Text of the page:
I earned money from being a goalkeeper and I still ponder the 'what might have beens' if I didn't rupture my knee ligaments at 17. I kicked my last meaningful ball at 25 and have spent the last 25-years boring pub punters into submission about the 'nearly' times.

As a goalkeeper during the 80's and 90's, you knew that you were going to get badly hurt at least three times per match. You knew you were going to 'get it', but you also knew that you had a bit more licence to 'give it' back as well.

I think goalkeeping is a completely different discipline in football. It is a unique role that cannot be determined by the way you might judge an outfield player. Modern goalkeeping tends to focus on physicality, stature and presence, but the actual art of goalkeeping has been lost due to specialist coaching and a heavy concentration on technique. What coaching cannot provide is the fearlessness and courage to be a goalkeeper. It cannot provide you with the arrogance or confidence to put your neck on the block as the last line of defence.

I was never the most technically gifted keeper. There were far better shotstoppers than I ever was. There were far better keepers at dealing with cross balls, and there were far more impressive physical specimens than me (not as handsome though). My strength could be found in two specific areas: I talked my way through games and had a constant flow of dialogue with my teammates and the second big attribute I had was that I did not give two fucks about anything.

I didn't like conceding goals and I took it personally, but even if I threw one in - I just got back up and didn't let it affect me one way or another.

In my humble opinion - it is confidence and arrogance that will decide how good a goalkeeper you are.

Buffon was/is a reasonable keeper, but forget the hype - he was as dodgy as a ten-bob note. It was/is his confidence, arrogance and self-belief that set him apart from the majority of his contemporaries.

Much has been made of our current keeper and what makes his position all the more daunting is that we are directly comparing him to Fraser Forster. However - those of us who can recall Fraser's first season will likely remember that his early performances were questionable and he didn't look altogether convincing. It wasn't until the Ne'ers day game at the midden that he started to inspire a bit of confidence and even then, he still had a few dodgy games in the run-in. We were absolutely awful in Inverness, but Fraser had a 'mare that night and the league would eventually be lost as a consequence.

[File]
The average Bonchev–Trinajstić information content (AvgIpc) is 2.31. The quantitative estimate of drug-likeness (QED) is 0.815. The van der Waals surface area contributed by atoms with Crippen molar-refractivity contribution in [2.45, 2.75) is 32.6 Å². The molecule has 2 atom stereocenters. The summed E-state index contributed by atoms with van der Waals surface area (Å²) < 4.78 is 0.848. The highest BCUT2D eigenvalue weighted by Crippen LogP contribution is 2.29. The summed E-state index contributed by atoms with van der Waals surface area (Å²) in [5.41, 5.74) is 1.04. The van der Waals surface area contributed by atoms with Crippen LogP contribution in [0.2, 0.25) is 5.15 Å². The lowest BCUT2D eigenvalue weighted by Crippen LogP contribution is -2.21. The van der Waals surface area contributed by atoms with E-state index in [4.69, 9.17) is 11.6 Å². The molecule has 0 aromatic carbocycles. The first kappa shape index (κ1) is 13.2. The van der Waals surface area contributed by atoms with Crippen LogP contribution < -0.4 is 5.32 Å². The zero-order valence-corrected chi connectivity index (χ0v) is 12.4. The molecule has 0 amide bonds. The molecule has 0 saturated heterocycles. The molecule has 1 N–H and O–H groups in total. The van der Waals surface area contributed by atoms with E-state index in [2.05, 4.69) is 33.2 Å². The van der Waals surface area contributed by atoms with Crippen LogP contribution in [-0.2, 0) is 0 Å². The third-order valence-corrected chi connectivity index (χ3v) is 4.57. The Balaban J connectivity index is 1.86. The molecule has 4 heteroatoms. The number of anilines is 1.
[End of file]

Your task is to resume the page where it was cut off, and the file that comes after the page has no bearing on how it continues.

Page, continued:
Barkas cost the club a lot of money, but more than any other position - the importance of being able to clearly communicate with your defence is never more necessary than when you're a keeper. It takes time to forge that bond and it is nowhere near being cemented as it currently stands. A lot has been made of his apparent inability to come up with critical saves, but my argument has always been that (with strong communication) a keeper shouldn't have too many saves to make in the first instance.

Barkas will need time to grow into the shirt; unfortunately - Celtic don't have a lot of time to allow that transition to naturally develop. Scott Bain is a good goalkeeper, but he is not a genuine Celtic No.1. For Barkas to develop at the required rate, he needs a stable, consistent defence that plays in a settled formation. His defenders need to be defenders first and not expose him to unnecessary danger. He needs to work on his English and coach these players in front of him through games and he needs to understand the emphasis on crossing in Scottish football.

Being a goalkeeper isn't easy. Being a goalkeeper for Celtic multiplies the difficulty by three due to the expectations. There aren't many hiding places at Celtic Park, but he might just need that one massive matchwinning game to give him the confidence to be a Celtic keeper.

I'll keep the faith a while longer, but he's on a steep learning curve and he needs to learn very quickly.
Great insight SP. I might be wrong but I think there is a decent keeper there too and once we get some stability in defence and he gets a good confidence boost then he will shine.
 

michael duffy

Well-known member
I am/was a goalkeeper. It wasn't by design, it was decided purely on the fact that I was a terrible footballer.

Once I committed to being a keeper, I didn't have any regrets and loved the responsibility and the high stakes that went with the position.

I earned money from being a goalkeeper and I still ponder the 'what might have beens' if I didn't rupture my knee ligaments at 17. I kicked my last meaningful ball at 25 and have spent the last 25-years boring pub punters into submission about the 'nearly' times.